“It comes back to standardization,” said Clark. “Government institutions are sometimes a little leery about non-standard equipment and the legitimization that this will bring to the industry will open up the market, if not from a technical perspective, certainly from an acceptance perspective.”

This is a good time for people who have held back to get into the business, he said. “Probably the way we would enter into other markets is by way of partnerships – it’s still a very hands-on business and you need to have faces in front of your customers.”

Using wireless technology to form mesh networks will also provide a range of opportunities for VARs, said Rick Rotondo, director of marketing for Motorola’s MeshNetworks Product Group in Schaumburg, Ill.

Network hopping
A mesh network routes data, voice and video between nodes by “hopping” from one node to the next, allowing for continuous connections and reconfiguration.

Opportunities include municipal wireless broadband networks, temporary incident response networks; temporary networks for large events, such as conferences or conventions, and, quasi-public-private networks for utilities and power generation.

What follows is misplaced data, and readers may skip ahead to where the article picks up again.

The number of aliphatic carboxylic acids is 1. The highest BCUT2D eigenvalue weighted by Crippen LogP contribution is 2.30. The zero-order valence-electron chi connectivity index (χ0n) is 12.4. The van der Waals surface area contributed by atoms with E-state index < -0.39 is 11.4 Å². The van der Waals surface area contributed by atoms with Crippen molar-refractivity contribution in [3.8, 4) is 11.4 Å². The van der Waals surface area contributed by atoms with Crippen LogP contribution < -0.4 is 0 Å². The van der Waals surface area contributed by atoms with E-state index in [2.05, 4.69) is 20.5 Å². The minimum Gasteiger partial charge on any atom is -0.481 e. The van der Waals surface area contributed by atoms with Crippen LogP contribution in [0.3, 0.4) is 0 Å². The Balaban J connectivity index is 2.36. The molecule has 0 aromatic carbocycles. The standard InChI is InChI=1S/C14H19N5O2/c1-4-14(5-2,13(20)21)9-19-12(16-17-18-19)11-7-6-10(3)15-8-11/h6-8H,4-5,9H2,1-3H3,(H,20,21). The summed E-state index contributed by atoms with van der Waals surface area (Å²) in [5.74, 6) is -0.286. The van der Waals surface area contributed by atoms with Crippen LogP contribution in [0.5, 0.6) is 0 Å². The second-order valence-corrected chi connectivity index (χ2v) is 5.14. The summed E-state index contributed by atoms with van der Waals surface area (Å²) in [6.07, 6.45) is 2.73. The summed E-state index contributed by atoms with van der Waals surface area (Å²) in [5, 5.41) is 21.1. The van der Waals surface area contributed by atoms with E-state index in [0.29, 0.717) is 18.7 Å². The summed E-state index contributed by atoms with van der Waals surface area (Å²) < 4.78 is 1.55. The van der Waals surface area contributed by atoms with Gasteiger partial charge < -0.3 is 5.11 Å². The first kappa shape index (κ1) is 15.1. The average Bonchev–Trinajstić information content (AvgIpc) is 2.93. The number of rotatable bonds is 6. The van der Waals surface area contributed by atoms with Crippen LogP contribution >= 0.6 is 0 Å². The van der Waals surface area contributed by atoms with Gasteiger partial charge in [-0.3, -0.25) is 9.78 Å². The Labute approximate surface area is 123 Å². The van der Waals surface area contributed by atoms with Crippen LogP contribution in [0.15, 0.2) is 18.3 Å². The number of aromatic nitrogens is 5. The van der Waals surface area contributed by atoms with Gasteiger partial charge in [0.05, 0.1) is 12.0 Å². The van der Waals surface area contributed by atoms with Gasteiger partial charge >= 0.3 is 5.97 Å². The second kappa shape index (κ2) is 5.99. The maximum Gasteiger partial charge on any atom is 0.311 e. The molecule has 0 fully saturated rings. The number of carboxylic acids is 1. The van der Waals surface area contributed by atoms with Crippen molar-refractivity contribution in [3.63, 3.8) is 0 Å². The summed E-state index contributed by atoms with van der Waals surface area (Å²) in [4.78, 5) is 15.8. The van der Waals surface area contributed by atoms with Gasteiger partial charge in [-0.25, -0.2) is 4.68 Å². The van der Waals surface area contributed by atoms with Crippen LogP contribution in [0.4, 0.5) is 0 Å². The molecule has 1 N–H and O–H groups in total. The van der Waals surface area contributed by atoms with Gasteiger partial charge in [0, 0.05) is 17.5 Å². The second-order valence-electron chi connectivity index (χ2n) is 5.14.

“A lot of city workers are field workers,” said Rotondo. “Wouldn’t it be nice to push the desktop out into the field where people work?”

Aside from economics, another driver is public safety: Getting information to and from an incident in real time. Police, for example, could send video from the dashboard of one squad car to another or back to headquarters.

“They want to turn windshield time into productive time,” he said. Bandwidth can be dedicated to mobile city workers or first responders, so there isn’t any interference from non-mission-critical applications.